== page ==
The world of Cornell Woolrich is dark. No, darker than that. The kind of dark that sinks into your guts and creeps up to your brain, filling you with an awful, smothering dread.
The fifteen stories collected here describe paranoia and madness, doomed criminals and ordinary men caught in desperate situations, usually of their own making. They are page-turners of the best kind, so loaded with white-knuckle suspense and yawning despair that I frequently caught myself pausing mid-scene, muttering “no no no, don’t do THAT!,” almost afraid to move on to the next paragraph, yet utterly compelled to do so.
These are not realistic stories. They hinge on coincidence and irrationality, or 90-degree turns from normalcy. They tell of a capricious world ruled by a cruel, taunting fate. You may be an ordinary, law-abiding citizen today, Woolrich warns, but you could be a dangerous, deranged killer by morning.
Not all of the stories are brilliant, but the many gems far outweigh the two or three middling ones. A few of them became more famous in later versions: “Speak to Me of Death” was expanded into the novel Night Has a Thousand Eyes and “It Had to Be Murder” is the source of the Hitchcock masterpiece “Rear Window.” The Centipede Press paperback edition is beautifully designed and subtly sequenced, with a creepy cover, high-quality paper, and a durable, sewn binding. It’s a terrific collection inside and out.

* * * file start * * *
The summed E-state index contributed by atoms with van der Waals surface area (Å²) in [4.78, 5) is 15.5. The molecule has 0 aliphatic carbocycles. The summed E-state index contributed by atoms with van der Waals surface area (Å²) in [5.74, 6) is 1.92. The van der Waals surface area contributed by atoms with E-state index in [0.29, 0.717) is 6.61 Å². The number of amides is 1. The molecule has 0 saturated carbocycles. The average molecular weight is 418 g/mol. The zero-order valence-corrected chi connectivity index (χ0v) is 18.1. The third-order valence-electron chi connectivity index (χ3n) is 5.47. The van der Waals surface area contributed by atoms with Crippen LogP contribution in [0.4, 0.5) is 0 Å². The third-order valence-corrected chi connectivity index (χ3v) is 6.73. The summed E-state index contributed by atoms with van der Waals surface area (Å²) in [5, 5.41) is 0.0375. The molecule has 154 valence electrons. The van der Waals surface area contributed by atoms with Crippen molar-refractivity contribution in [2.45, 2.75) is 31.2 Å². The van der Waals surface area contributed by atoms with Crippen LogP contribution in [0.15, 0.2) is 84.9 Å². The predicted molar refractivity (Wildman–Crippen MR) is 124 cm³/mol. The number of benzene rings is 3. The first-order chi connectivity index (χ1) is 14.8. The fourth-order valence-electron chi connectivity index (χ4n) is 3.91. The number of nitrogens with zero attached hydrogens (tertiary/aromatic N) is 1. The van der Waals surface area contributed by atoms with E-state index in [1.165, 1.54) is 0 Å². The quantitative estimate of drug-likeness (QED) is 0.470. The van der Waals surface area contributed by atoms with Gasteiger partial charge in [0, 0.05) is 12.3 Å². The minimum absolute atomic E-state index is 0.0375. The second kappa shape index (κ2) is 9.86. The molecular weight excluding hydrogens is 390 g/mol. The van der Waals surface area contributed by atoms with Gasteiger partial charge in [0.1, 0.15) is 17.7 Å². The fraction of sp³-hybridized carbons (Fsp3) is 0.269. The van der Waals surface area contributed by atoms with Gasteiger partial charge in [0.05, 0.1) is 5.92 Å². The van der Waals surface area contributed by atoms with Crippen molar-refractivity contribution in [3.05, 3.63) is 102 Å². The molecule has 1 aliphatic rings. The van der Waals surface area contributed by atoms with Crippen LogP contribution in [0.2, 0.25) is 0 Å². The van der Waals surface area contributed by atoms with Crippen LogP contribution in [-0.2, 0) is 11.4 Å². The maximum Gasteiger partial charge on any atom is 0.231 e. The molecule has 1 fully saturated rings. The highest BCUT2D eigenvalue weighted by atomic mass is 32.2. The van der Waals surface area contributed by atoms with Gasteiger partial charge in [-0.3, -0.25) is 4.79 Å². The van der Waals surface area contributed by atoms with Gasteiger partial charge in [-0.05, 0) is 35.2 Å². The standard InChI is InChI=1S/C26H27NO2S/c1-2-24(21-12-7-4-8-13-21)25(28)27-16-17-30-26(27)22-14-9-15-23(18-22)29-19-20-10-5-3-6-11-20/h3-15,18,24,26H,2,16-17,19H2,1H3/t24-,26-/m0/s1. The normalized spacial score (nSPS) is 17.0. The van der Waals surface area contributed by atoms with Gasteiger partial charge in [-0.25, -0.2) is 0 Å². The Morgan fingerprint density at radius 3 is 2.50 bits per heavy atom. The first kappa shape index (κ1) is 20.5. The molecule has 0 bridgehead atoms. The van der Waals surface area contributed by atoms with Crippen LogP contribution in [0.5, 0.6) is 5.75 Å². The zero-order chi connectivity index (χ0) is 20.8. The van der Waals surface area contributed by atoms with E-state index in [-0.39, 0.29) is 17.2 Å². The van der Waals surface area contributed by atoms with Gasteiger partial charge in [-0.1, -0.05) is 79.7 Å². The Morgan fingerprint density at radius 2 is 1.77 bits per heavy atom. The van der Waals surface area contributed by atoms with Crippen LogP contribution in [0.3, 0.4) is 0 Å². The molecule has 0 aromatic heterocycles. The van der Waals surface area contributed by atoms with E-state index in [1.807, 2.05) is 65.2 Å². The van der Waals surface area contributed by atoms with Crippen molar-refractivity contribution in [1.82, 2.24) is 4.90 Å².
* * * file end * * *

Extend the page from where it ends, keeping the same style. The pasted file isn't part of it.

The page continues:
Dead on Her Feet
Dusk to Dawn
Rear Window (a.k.a. “It Had to be Murder”)
Murder in Wax
Post-Mortem (a.k.a. “Death Wins the Sweepstakes”)
Speak to Me of Death (basis of “Night Has a Thousand Eyes”)
The Corpse and the Kid
The Death of Me
The Living Lie Down with the Dead
The Night Reveals
Wardrobe Trunk (a.k.a “Dilemma of the Dead Lady”)
Finger of Doom (a.k.a. “I Won’t Take a Minute”/”I’ll Just Be a Minute”)
The Corpse Next Door